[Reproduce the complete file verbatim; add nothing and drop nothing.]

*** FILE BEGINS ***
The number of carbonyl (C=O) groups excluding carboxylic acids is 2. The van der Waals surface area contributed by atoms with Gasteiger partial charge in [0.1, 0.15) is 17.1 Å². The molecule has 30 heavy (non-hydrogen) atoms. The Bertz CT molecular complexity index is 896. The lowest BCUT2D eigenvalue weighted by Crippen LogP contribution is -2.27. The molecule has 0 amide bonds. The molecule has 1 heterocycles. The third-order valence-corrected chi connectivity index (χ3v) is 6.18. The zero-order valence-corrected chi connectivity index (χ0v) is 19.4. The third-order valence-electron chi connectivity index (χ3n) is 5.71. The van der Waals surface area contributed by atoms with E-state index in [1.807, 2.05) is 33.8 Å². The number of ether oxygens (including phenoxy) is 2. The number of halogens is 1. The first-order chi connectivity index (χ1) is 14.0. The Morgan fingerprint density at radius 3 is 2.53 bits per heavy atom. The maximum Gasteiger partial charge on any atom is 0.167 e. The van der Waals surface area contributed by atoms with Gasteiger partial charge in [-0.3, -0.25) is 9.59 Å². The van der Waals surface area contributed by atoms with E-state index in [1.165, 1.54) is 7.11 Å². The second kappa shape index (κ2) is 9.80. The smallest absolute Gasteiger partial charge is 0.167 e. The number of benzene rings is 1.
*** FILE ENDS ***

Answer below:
The number of carbonyl (C=O) groups excluding carboxylic acids is 2. The van der Waals surface area contributed by atoms with Gasteiger partial charge in [0.1, 0.15) is 17.1 Å². The molecule has 30 heavy (non-hydrogen) atoms. The Bertz CT molecular complexity index is 896. The lowest BCUT2D eigenvalue weighted by Crippen LogP contribution is -2.27. The molecule has 0 amide bonds. The molecule has 1 heterocycles. The third-order valence-corrected chi connectivity index (χ3v) is 6.18. The zero-order valence-corrected chi connectivity index (χ0v) is 19.4. The third-order valence-electron chi connectivity index (χ3n) is 5.71. The van der Waals surface area contributed by atoms with E-state index in [1.807, 2.05) is 33.8 Å². The number of ether oxygens (including phenoxy) is 2. The number of halogens is 1. The first-order chi connectivity index (χ1) is 14.0. The Morgan fingerprint density at radius 3 is 2.53 bits per heavy atom. The maximum Gasteiger partial charge on any atom is 0.167 e. The van der Waals surface area contributed by atoms with Gasteiger partial charge in [-0.3, -0.25) is 9.59 Å². The van der Waals surface area contributed by atoms with E-state index in [1.165, 1.54) is 7.11 Å². The second kappa shape index (κ2) is 9.80. The smallest absolute Gasteiger partial charge is 0.167 e. The number of benzene rings is 1.